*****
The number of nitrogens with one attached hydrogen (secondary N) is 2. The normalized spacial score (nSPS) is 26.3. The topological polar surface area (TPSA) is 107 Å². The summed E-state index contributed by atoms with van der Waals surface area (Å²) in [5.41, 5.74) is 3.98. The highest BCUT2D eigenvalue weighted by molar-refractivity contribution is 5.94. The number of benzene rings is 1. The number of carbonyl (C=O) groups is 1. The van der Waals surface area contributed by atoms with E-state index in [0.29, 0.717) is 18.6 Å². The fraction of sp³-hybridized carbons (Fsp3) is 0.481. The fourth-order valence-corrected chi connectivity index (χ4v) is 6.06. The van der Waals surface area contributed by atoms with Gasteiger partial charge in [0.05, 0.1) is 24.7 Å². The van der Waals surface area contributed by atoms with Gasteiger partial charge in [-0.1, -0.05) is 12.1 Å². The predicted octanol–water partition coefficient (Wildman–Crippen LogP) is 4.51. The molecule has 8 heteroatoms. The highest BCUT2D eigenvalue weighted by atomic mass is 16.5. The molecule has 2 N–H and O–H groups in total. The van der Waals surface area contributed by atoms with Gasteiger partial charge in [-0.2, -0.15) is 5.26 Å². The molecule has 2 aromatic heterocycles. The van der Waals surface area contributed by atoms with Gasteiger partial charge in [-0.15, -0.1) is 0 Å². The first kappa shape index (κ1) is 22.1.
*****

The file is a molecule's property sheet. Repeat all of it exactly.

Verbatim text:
The number of nitrogens with one attached hydrogen (secondary N) is 2. The normalized spacial score (nSPS) is 26.3. The topological polar surface area (TPSA) is 107 Å². The summed E-state index contributed by atoms with van der Waals surface area (Å²) in [5.41, 5.74) is 3.98. The highest BCUT2D eigenvalue weighted by molar-refractivity contribution is 5.94. The number of benzene rings is 1. The number of carbonyl (C=O) groups is 1. The van der Waals surface area contributed by atoms with E-state index in [0.29, 0.717) is 18.6 Å². The fraction of sp³-hybridized carbons (Fsp3) is 0.481. The fourth-order valence-corrected chi connectivity index (χ4v) is 6.06. The van der Waals surface area contributed by atoms with Gasteiger partial charge in [0.05, 0.1) is 24.7 Å². The van der Waals surface area contributed by atoms with Gasteiger partial charge in [-0.1, -0.05) is 12.1 Å². The predicted octanol–water partition coefficient (Wildman–Crippen LogP) is 4.51. The molecule has 8 heteroatoms. The highest BCUT2D eigenvalue weighted by atomic mass is 16.5. The molecule has 2 N–H and O–H groups in total. The van der Waals surface area contributed by atoms with Gasteiger partial charge in [-0.2, -0.15) is 5.26 Å². The molecule has 2 aromatic heterocycles. The van der Waals surface area contributed by atoms with Gasteiger partial charge in [-0.15, -0.1) is 0 Å². The first kappa shape index (κ1) is 22.1.